Second, it takes a tremendous amount of new production-- whether it is capital, natural resources, or innovative ideas-- to sustain the peaks. Whatever is diffusing must be constant resupplied in order for the peaks to remain high. Ideas may be boundless, but resources such as oil, coal, or iron are less so. Some geologists maintain that those resources are finite, but in reality they are only partly finite because improved technology and increased prices can always increase the supply. Thus, it is relatively easy for a peak to shrink and vanish unless it is constantly maintained, and the cost of doing so will likely increase over time. The disappearance of a peak does not mean that the prosperity is distributed elsewhere. It is more likely that it will just disappear, for example capital lost on a company that burns a lot of fuel but never produces a profit. Ironically, shrinking of peaks is about the only way that the world will become truly flat. I don't think that Friedman had that kind of economically flat post-apocalyptic wasteland in mind when he wrote his book.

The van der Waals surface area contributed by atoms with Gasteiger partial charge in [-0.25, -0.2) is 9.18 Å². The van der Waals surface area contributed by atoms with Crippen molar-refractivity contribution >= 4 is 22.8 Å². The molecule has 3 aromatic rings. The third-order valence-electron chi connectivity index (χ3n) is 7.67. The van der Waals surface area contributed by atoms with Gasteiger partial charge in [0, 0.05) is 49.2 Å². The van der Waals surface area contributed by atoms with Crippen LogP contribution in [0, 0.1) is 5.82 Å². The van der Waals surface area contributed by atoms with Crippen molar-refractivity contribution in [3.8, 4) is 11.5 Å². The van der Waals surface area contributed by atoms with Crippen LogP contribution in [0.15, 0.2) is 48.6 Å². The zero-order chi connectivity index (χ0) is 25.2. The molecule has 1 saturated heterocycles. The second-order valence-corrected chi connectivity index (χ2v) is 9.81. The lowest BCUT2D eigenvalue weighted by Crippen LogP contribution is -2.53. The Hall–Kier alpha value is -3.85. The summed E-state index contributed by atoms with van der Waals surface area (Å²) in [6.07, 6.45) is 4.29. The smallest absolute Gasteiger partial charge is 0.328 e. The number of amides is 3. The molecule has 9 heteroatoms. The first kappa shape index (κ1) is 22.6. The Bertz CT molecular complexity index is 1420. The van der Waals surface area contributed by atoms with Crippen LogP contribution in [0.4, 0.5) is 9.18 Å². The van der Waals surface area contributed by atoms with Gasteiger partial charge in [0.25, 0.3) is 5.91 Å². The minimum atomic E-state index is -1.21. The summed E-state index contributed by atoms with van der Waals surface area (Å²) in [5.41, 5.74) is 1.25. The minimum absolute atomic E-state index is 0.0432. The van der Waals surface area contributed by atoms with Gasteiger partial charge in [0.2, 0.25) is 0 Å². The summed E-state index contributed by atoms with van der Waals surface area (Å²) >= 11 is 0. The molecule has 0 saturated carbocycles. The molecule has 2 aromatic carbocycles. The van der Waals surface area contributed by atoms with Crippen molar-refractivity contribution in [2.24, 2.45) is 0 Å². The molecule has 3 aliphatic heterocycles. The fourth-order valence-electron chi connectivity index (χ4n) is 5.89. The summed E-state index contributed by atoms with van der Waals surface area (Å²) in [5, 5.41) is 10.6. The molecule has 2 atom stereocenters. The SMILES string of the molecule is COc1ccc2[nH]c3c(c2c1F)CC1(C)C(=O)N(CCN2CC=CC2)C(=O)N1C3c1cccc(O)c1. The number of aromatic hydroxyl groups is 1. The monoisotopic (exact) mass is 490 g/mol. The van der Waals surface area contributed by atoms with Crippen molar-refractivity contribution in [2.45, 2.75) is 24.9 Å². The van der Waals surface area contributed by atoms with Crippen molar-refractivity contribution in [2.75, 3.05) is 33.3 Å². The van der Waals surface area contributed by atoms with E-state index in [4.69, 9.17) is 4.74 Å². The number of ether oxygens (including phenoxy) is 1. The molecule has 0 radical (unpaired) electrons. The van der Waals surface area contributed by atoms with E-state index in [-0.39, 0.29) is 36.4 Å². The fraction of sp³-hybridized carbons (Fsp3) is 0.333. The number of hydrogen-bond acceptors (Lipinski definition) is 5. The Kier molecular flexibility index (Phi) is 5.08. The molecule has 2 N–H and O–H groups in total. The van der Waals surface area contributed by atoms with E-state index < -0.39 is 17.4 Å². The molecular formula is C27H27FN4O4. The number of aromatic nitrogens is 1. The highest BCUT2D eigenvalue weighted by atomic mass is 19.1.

Third, it will be extremely difficult to raise the level of economic productivity in the areas between the peaks to the same level. The more likely outcome is that there will be clusters of peaks and high valleys separated by broad lowlands, like jagged mountain ranges separated by broad low-lying plains and swamps. The mountains will have great views, thin air, and landslides; the lowlands will have floods and malaria; and everyone will have earthquakes.